Benfield Valley will now apply Merit Turf every year before eggs are laid in turf by winged adult chafer beetles in May and June. Imidacloprid has sufficient residual activity to allow application before egg lay begins. “Cost in materials, repair and manpower and hassle from this brief episode with chafer grubs was horrific”, said Sarah, “and we certainly don’t want a repeat performance.
Merit® Turf will be applied every year as a preventative insurance treatment to all greens including those lower down and previously unaffected by chafer grubs and secondary bird damage. Leatherjackets are now taken care of at the same time by Merit® Turf says Course Manager Simon Martin.



Merit® Turf easy to apply
Chris Humphrey is ‘Golf Course Manager’ for Brighton and Hove City Council and responsible for two 18-hole municipal golf courses at Waterhall and Hollingbury Park. “We had no problems with chafer grubs for around 15 years until January this year when rooks started to tear up greens on the Waterhall course”, says Chris. Waterhall golf course is near the ‘Devil’s Dyke’ on the South Downs just north of Brighton. Greens over-lay rich seams of chalk but are constructed from light, sandy acid topsoil ideal for chafer grub activity.
All greens at Waterhall were traditionally sprayed with chlorpyriphos each year in November to control leatherjackets and Chris first thought this was leatherjacket damage and the treatment had failed. Six of the down land greens were damaged by chafer grubs and then rooks, the worst affected losing two thirds of playing surface. Such were damage levels that the club was forced to reschedule one tournament match ‘away’ with members losing the all important ‘home advantage’.
Chafer grubs were confirmed underneath the damaged turf and Bayer’s Merit® Turf applied with a SS-2 drop spreader, carefully calibrated to apply the granular product over a 0.9 metre band width at the recommended rate of 3g/m2.
“Benefits from using Merit® Turf were apparent in days”, says Chris, “bird damage ceased and we repaired the damage.” Chafer grubs were quickly controlled by imidacloprid absorbed through the insect cuticle or by grubs ingesting this systemically acting insecticide when they consumed the grass roots. And Merit Turf also took care of any residual leatherjacket population.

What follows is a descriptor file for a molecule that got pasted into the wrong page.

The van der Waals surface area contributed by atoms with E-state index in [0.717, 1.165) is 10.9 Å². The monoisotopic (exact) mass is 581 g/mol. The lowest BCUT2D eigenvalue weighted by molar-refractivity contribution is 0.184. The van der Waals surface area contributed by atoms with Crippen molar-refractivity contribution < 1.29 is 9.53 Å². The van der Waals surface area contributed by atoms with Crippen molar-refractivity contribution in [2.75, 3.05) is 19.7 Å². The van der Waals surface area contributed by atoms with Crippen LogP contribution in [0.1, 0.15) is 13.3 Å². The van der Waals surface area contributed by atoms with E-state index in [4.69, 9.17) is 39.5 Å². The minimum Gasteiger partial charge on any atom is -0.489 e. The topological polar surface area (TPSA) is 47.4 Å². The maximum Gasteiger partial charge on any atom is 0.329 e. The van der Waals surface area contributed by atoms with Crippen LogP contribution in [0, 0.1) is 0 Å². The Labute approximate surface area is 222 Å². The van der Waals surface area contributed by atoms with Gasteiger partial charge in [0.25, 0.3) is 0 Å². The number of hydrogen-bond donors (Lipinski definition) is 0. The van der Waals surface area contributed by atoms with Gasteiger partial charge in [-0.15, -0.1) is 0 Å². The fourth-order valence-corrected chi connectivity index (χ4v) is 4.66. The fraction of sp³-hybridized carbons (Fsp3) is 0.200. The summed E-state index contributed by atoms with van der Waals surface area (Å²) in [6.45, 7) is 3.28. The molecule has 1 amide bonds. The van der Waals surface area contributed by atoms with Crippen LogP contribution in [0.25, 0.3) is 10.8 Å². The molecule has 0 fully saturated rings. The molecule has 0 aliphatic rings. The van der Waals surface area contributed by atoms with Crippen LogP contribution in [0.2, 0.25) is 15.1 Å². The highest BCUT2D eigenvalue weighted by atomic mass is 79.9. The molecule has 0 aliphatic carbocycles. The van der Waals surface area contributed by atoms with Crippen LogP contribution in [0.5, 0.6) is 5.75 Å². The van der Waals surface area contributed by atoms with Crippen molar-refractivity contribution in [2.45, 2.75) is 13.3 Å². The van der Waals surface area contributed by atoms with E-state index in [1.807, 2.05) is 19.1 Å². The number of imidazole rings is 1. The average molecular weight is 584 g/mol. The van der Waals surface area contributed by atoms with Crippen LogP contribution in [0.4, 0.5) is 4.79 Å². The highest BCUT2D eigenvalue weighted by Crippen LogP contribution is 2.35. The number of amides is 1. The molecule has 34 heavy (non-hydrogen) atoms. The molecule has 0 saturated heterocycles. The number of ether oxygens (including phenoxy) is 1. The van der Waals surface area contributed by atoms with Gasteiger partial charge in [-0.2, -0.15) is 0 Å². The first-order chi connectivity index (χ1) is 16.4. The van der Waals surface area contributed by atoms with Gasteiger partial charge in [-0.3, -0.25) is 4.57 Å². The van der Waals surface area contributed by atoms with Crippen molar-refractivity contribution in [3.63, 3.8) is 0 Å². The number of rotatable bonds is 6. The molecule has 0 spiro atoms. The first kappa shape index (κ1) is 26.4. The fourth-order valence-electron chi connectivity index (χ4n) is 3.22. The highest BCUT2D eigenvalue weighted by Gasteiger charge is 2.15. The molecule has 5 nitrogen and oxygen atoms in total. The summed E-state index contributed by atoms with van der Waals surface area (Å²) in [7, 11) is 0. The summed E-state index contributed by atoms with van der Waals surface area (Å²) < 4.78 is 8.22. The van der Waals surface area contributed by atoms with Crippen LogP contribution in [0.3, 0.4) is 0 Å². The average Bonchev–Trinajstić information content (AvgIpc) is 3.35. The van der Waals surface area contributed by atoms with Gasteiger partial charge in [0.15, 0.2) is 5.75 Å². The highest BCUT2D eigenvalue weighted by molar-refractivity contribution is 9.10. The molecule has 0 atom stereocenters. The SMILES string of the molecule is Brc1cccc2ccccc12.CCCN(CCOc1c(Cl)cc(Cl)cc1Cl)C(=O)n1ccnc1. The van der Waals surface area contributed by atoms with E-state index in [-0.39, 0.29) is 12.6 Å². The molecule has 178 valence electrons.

Greens on the down land part of Waterhall golf course typically experience strong winds. Chris prefers to use the solid granular formulation of Merit Turf which is safer and more accurate than liquid sprays in windy conditions. “Though finely formulated the granules are dense and heavy”, says Chris, and being released close (5-7 cm) to the ground do not pose problems even in wind. Each green is typically completed in about 10 minutes.
Merit® Turf is now applied as a matter of course to all greens at Waterhall and Hollingbury Park golf courses, well before adult beetles lay eggs in mid May to mid June. They clearly do not want to see and experience that kind of damage again and are now controlling both chafer grubs and leatherjackets with Merit Turf.
“Implications of chafer grub attack and associated animal damage are serious”, says Chris Humphrey, “with cost of repair, lost green fees, disrupted tournaments with loss of good name and reputation, as well as grief for members and green fee players.”

[ last update: Friday, March 2, 2012 ]